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Brittan Gestalt Block Pinot Noir 2007

Pinot Noir from Willamette Valley, Oregon
  • WE91
13.8% ABV
  • JS95
  • RP93
  • WE93
  • RP93
  • JS90
  • WE94
  • WS93
  • RP91
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13.8% ABV

Winemaker Notes

The Gestalt block is named for the term that refers a set of things that amount to more than the sum of its parts. The Gestalt Block Pinot Noir comes from the most exposed blocks in the vineyard, resulting in a blend that will always be representative of the vintage and the unique site where these vines are planted. In other words, this wine represents the "gestalt" of the 2007 vintage on this site. The 2007 Gestalt Block Pinot Noir is a complex, elegant wine with ripe red fruit flavors with spicy undertones, full mid-palate, good acidity and a long, pleasing finish.

Critical Acclaim

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WE 91
Wine Enthusiast
Tart, tangy, and herbal, this juicy wine mixes cranberry and strawberry fruit with tomato leaf, herb and peppery spice. If new oak barrels were used, they are not showing themselves at the moment. But the balance, length and detail are delightful.
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Brittan

Brittan

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Brittan, Willamette Valley, Oregon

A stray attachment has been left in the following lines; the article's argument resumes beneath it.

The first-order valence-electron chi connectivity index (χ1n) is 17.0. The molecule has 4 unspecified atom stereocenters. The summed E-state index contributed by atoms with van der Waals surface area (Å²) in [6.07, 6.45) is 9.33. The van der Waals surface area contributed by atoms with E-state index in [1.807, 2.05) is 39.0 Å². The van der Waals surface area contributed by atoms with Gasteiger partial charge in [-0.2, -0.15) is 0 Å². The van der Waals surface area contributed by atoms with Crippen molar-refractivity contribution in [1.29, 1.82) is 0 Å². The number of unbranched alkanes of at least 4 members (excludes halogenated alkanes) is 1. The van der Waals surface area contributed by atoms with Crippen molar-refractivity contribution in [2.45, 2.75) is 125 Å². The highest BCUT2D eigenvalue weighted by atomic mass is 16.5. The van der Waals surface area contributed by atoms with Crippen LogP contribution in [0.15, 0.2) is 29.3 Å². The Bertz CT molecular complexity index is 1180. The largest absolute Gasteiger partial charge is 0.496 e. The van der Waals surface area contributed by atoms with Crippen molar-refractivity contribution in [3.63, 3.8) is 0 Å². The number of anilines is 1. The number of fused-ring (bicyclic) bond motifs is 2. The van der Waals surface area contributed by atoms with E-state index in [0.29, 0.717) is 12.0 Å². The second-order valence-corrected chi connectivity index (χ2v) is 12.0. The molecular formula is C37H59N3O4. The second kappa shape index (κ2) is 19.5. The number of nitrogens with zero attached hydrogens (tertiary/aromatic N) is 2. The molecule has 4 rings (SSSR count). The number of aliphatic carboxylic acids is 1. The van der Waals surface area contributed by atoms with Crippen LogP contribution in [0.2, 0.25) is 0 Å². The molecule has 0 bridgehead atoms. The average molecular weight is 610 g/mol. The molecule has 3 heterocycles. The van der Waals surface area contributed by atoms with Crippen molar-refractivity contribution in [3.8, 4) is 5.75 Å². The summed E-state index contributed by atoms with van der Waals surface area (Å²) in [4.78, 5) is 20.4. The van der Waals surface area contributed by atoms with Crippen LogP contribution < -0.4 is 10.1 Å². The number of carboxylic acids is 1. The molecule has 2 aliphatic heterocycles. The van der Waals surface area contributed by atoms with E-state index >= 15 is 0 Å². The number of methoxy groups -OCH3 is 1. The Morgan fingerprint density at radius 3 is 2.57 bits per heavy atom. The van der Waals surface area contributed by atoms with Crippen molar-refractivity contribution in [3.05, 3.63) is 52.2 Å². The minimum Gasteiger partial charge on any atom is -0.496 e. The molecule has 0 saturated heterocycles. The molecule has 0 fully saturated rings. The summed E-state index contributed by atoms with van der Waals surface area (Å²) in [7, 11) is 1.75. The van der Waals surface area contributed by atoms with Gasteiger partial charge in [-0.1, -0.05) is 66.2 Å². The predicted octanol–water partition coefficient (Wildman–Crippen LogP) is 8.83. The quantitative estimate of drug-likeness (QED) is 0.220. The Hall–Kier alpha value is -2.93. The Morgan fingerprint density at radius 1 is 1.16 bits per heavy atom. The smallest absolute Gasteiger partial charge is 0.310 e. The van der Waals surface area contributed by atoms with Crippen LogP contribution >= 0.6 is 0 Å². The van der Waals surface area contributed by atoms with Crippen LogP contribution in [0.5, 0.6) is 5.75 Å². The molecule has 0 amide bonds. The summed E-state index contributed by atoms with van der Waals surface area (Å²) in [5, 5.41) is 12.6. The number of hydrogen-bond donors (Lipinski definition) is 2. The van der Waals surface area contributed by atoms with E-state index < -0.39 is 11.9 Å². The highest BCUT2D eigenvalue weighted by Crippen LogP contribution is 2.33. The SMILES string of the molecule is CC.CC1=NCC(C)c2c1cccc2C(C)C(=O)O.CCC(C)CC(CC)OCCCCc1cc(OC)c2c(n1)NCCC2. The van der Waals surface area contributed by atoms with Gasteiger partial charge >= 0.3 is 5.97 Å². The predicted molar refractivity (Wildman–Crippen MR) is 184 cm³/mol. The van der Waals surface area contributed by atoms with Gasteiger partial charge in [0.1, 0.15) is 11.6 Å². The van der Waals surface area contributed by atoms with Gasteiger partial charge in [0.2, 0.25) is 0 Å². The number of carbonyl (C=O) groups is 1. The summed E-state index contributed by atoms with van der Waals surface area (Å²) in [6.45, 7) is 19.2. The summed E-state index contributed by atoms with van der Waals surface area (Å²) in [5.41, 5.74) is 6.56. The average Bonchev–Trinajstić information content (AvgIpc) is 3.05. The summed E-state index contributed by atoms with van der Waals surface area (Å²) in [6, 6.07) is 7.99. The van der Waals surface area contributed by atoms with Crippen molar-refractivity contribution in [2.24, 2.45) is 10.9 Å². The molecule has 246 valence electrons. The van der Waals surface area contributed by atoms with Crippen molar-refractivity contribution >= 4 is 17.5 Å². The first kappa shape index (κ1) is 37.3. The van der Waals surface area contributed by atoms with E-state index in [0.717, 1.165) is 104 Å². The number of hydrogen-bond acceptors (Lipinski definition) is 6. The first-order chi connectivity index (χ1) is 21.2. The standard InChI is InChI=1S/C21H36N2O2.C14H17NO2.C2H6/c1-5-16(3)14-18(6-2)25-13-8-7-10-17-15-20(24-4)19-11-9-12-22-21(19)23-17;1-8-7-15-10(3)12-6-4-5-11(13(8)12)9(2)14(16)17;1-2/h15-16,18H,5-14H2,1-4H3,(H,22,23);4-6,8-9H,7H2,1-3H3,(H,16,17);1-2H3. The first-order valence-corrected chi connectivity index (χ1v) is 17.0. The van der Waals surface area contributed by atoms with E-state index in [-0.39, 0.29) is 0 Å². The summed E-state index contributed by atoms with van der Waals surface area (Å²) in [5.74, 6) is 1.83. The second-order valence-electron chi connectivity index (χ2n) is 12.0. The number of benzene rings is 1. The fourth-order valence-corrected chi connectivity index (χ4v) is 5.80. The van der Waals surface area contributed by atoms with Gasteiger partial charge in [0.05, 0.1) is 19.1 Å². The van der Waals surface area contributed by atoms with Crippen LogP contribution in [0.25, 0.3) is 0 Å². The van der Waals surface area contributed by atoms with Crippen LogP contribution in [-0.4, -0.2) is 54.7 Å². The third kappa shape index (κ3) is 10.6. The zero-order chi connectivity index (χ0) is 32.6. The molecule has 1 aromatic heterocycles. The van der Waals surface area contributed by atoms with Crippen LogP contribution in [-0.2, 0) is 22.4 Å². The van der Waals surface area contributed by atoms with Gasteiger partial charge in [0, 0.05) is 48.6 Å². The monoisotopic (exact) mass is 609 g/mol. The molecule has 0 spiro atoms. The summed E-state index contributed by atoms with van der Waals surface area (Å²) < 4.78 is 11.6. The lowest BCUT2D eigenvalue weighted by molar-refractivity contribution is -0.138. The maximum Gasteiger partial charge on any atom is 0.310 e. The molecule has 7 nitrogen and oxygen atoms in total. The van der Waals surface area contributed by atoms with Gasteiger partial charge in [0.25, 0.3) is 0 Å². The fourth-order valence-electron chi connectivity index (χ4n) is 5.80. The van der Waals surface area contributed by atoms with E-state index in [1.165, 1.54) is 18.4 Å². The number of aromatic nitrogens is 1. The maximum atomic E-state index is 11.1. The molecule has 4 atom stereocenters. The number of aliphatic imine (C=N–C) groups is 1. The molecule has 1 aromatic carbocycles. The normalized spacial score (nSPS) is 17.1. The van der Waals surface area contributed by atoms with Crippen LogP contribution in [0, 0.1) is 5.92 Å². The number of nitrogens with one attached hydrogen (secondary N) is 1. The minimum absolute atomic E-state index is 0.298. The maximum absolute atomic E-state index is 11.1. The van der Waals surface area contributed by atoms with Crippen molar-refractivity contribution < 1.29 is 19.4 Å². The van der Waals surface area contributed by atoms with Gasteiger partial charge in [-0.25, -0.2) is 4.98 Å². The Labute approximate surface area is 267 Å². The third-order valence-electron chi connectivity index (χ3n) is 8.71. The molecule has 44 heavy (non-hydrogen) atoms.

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Robert Brittan left Stags’ Leap Winery in Napa after 16 years as Winemaker and Estate Manager to fulfill his dream of making Pinot Noir and Syrah from unique sites in cooler climates. His winemaking career began in his dorm room at Oregon State University, where he was a physics and philosophy major.

Being both geeky and broke, he soon realized that alcohol was an attractant to co-eds, so he began his career in fermentation sciences in order to get a date. He ultimately completed his education at UC Davis and moved to Napa Valley, where he made wines for Far Niente, Saint Andrews and Stags’ Leap Winery.

With over 40 years of experience growing grapes and making wine, he brings a significant amount of viticultural and winemaking knowledge to Brittan Vineyards. He has always had a passion for Pinot Noir, and hopes that with the fruit from the Brittan estate vineyard in the foothills of the Coastal Range, he can bring a new voice to the McMinnville AVA, and help form the style and definition of Pinot Noir from this recently designated winegrowing region.

In addition to his own wines, Robert is also the winemaker for several other brands, to include: Blakeslee, deLancellotti, Fairsing, Noble Pig, Winderlea and Youngberg Hill. As a result, Robert is now making wines from all six of the sub-AVA’s of the Willamette Valley and has learned first hand that Pinot Noir lends itself to many wonderful interpretations, depending on the soils and microclimates where it is grown.

Willamette Valley